Ten Ways Immigrants Help Build and Strengthen Our Economy
By Jason Furman & Danielle Gray
July 12, 2012
America is a nation of immigrants. Our American journey and our success would simply not be possible without the generations of immigrants who have come to our shores from every corner of the globe. It is helpful to take a moment to reflect on the important contributions by the generations of immigrants who have helped us build our economy, and made America the economic engine of the world.
How do immigrants strengthen the U.S. economy? Below is our top 10 list for ways immigrants help to grow the American economy.
1. Immigrants Start Businesses
According to the Small Business Administration, immigrants are 30 percent more likely to start a business in the United States than non-immigrants, and 18 percent of all small business owners in the United States are immigrants.
2. Immigrant-Owned Businesses Create Jobs for American Workers
According to the Fiscal Policy Institute, small businesses owned by immigrants employed an estimated 4.7 million people in 2007, and according to the latest estimates, these small businesses generated more than $776 billion annually.
3. Immigrants Are Also More Likely to Create Their Own Jobs
According the U.S. Department of Labor, 7.5 percent of the foreign born are self-employed compared to 6.6 percent among the native-born.
4. Immigrants Develop Cutting-Edge Technologies and Companies
According to the National Venture Capital Association, immigrants have started 25 percent of public U.S. companies that were backed by venture capital investors. This list includes Google, eBay, Yahoo!, Sun Microsystems, and Intel.
5. Immigrants Are Our Engineers, Scientists, and Innovators
According to the Census Bureau, despite making up only 16 percent of the resident population holding a bachelor’s degree or higher, immigrants represent 33 percent of engineers, 27 percent of mathematicians, statisticians, and computer scientist, and 24 percent of physical scientists. Additionally, according to the Partnership for a New American Economy, in 2011, foreign-born inventors were credited with contributing to more than 75 percent of patents issued to the top 10 patent-producing universities.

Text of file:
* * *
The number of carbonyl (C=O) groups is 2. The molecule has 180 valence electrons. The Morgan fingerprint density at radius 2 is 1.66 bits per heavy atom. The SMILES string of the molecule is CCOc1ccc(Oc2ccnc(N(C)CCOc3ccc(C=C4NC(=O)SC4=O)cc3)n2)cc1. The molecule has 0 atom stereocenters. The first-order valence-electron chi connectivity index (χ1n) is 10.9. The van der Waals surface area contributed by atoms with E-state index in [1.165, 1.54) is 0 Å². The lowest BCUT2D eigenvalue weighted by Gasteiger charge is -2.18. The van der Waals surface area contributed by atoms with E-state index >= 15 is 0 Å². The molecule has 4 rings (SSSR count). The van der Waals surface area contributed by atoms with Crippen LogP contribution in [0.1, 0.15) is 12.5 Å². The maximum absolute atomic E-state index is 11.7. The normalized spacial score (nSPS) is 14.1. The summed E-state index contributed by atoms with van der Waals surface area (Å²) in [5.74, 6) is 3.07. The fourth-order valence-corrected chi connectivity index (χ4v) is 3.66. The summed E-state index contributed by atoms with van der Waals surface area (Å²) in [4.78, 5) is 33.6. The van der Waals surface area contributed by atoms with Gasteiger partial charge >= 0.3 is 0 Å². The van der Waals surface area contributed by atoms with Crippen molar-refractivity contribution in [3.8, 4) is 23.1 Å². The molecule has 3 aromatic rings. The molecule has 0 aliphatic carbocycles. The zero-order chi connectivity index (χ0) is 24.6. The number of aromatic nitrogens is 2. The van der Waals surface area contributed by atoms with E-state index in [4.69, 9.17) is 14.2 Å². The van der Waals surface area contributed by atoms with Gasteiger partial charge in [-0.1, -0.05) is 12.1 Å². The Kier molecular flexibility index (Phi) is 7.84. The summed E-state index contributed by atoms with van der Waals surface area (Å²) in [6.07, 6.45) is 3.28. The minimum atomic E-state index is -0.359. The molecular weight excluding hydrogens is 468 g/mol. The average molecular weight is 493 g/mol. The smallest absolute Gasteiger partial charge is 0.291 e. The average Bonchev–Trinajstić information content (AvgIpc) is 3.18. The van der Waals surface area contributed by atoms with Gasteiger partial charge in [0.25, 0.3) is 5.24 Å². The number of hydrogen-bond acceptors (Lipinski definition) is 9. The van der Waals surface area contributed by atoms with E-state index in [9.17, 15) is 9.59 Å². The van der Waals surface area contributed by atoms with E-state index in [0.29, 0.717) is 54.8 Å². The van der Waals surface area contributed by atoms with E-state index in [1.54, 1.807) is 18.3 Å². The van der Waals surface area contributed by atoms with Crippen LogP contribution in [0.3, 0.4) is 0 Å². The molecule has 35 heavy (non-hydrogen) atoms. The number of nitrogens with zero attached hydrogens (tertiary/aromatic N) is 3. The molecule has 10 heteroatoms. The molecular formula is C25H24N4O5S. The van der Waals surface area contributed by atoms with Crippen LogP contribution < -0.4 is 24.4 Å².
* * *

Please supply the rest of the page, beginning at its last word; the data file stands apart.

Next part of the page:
6. Immigration Boosts Earnings for American Workers
Increased immigration to the United States has increased the earnings of Americans with more than a high school degree. Between 1990 and 2004, increased immigration was correlated with increasing earnings of Americans by 0.7 percent and is expected to contribute to an increase of 1.8 percent over the long-term, according to a study by the University of California at Davis.
7. Immigrants Boost Demand for Local Consumer Goods
The Immigration Policy Center estimates that the purchasing power of Latinos and Asians, many of whom are immigrants, alone will reach $1.5 trillion and $775 billion, respectively, by 2015.
8. Immigration Reform Legislation Like the DREAM Act (Development, Relief, and Education for Alien Minors) Reduces the Deficit
According to the nonpartisan Congressional Budget Office, under the 2010 House-passed version of the DREAM Act, the federal deficit would be reduced by $2.2 billion over ten years because of increased tax revenues.
9. Comprehensive Immigration Reform Would Create Jobs
Comprehensive immigration reform could support and create up to 900,000 new jobs within three years of reform from the increase in consumer spending, according to the Center for American Progress.
10. Comprehensive Immigration Reform Would Increase America’s GDP (Gross Domestic Product)
The nonpartisan Congressional Budget Office found that even under low investment assumptions, comprehensive immigration reform would increase the GDP by between 0.8 percent and 1.3 percent from 2012 to 2016.
As a nation of immigrants, we must remember that generations of immigrants have helped lay the railroads and build our cities, pioneer new industries and fuel our Information Age, from Google to the iPhone. As President Obama said at a naturalization ceremony held at the White House last week:
"The lesson of these 236 years is clear – immigration makes America stronger. Immigration makes us more prosperous. And immigration positions America to lead in the 21st century. And these young men and women are testaments to that. No other nation in the world welcomes so many new arrivals. No other nation constantly renews itself, refreshes itself with the hopes, and the drive, and the optimism, and the dynamism of each new generation of immigrants. You are all one of the reasons that America is exceptional. You’re one of the reasons why, even after two centuries, America is always young, always looking to the future, always confident that our greatest days are still to come."
We celebrate the contributions of all Americans to building our nation and its economy, including the generations of immigrants.
Jason Furman is Principal Deputy Director of the National Economic Council and Danielle Gray is Deputy Director of the National Economic Council.